Thursday, August 1, 2013

Dumpster Diving

Cardboard down at the trash station. Good dumpster diving
Now, I'm not advocating dumpster diving for others, but I admit that I do it myself. I find some great stuff at the trash transfer station that I can use, fix, or repurpose. I find it a shame that so much stuff put into those dumpsters goes to the landfill. The county is always moaning about the landfill being overfull, it costing too much money to expand or keep it open, of trash being a real super problem. But then, they won't let the public take any of it either. Sure, sure, sure, it a liability thing. But I'd be willing to sign a contract saying that I assume all responsibility for my trash picking activities. But alas, it's a no-go. Thus I become an outlaw and dumpster dive.
Just needed an easy repair. I've been using it for over a
year now. Still has plenty of life left. 

Dumpster diving saves a lot of homestead money, plus it provides a lot of resources for repurposing. Some of the stuff I pick up:
...newspapers to be used for mulch
...plastic bottles and containers to be made into fruit fly traps, fly traps,  bird chasers, pots for sprouting seeds and growing plans
...egg cartons for use in the greenhouse
...feed sacks for toting stuff like grass clippings, mulch, coconut husks, macnuts, etc
...feed sacks and old tarps for lining my grow boxes
...gallon jugs for carrying water and making drip waterers (ollas)
...cardboard to be weed blockers in the aisleways of the garden
...old coolers to be made into planters
...old or cracked buckets and totes to be made into planters
...pallets - all sorts of uses such as making grow boxes, shelving, wind blocks, firewood
...old pots and pans for chicken feeders
...old hoses for electric fencing insulators
...discarded drip irrigation lines to be reused
...hogwire fencing to be used to make trellises. If in good condition, to be used as fencing.
...pipes to be used for trellises, and asking all sorts of things
...barbed wire to be reused to protect garden perimeter from feral animals
...old clothing for rags, making garden ties, making pet beds, etc.
...partial cans of paint for painting my homemade planters
And the list could go on.

Reusing stuff from the dump gives a homestead the opportunity to have lots of physical use-items, if you wish to call them that, that it might not normally be able to afford to buy. I look round my own homestead farm and see so much that came from reusing and repurposing: the garden - plant containers, planting pots, grow boxes, spot waterers, funnels, water storage containers, trellises, bird chasers, fruit fly traps, mulch, material for garden signage, 
...on the farm - fly traps, livestock feeders, hen laying boxes, sheep shelters, tool and hardware organizing, paint, wire, sheet metal, t posts
...for the home - firewood, rags, pet beds (made from discarded clothes), pet feeding dishes, storage uses

I've picked up some gems at the dump that were ready to use or only needed minor fixing. A wheelbarrow, 55 gallon drums, rope, extension cord, circular saw, shovel, rake, mirror, double sink, floor tiles, a lamp, card table, assorted chairs, pots and pans, dishes and silverware, puzzles and toys, clothing.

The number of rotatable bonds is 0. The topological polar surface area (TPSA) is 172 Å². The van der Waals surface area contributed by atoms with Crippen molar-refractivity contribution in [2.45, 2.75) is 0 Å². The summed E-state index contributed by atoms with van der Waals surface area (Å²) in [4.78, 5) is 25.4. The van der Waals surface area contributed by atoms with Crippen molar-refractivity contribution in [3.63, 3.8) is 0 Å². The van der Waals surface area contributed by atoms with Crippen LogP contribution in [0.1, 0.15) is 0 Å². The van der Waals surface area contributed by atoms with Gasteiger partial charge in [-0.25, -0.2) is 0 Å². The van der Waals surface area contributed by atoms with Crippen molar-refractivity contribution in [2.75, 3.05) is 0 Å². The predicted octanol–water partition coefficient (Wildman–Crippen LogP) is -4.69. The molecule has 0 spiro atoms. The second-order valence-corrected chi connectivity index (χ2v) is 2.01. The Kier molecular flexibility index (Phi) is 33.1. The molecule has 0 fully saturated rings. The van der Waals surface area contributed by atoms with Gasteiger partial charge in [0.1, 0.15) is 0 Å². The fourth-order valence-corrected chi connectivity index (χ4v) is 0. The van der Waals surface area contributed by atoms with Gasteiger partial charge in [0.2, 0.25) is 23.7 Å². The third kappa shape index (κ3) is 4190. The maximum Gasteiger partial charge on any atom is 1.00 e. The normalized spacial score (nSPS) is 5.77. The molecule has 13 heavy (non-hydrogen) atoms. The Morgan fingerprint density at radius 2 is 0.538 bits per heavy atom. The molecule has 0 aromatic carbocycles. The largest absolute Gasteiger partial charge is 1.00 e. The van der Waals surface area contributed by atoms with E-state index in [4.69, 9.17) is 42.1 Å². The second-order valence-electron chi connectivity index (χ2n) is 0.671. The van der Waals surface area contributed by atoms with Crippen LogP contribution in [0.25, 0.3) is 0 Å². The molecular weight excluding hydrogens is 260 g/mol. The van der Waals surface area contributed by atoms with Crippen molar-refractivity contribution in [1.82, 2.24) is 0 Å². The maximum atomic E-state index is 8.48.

Been there.... and got the t-shirt !

What's sad in my opinion is the amount of stuff that goes to the landfill. With dumpster diving not allowed in my area, diverting stuff is difficult. Thus I see plenty, plenty, plenty of serviceable things heading for the landfill that people could be using instead. I've seen perfectly serviceable doors, windows, screens, household goods, tools ending up in the trash beyond my reach. Eeerrrggg. So I have zero sympathy for the county government who moans about running out of landfill space. 


  1. 'Back in the day' before the county set the strict regulations, people would leave items they no longer wanted or needed in an area outside the dumpster bins so others could take them if they wished.

    I still have a nice wrought iron garden chair with arms, a ceramic lamp with a beautiful tropical flower design and a wrought iron floor lamp - all 'salvaged' from the landfill and recycled.

    Not sure if you are a member of Freecycle Big Island, but you can also find a lot of reusable items that way.

  2. I agree wholeheartedly with your view on dumpster diving, recycling, repurposing,etc. It is such a waste of valuable resources.

    When I lived in NC, I worked for a bank and when we did volunteer work at Habitat for Humanity we had to sign a "Hold Harmless" form. I have wondered why this is not done here because I would think it would be a great idea for those who want to dumpster dive.

    The county doesn't seem to think the landfill/trash problem is serious enough so as a result nothing gets done. No one in public office seems to want to "bite the bullet" and do the unpopular things ncecssary to get the ball rolling in truly dealing with our trash and landfill problems. They just pass the problems on to their children and grandchildren.

    Whatever recyclables I don't use at home I take to the recycle center. Whatever purchases I make are usually items with minimum packaging. I have cut in half the amount of trash I take to the landfill.

    Nice to know there are kindred spirits out there. We definitely need more likeminded people in our communities to sway popular opinion and habits.

  3. At least they let you do it! Where I live there is a place to put things for others to take, but the dumpsters themselves are "forbidden." And the perfectly good stuff that gets thrown into them! It's heartbreaking.

  4. I so agree. We try to reuse as much as possible, generate as little for the landfill as possible. Repurpose whenever we can. I love the ideas for things to use around the farm. When do you find the time to hunt for these things?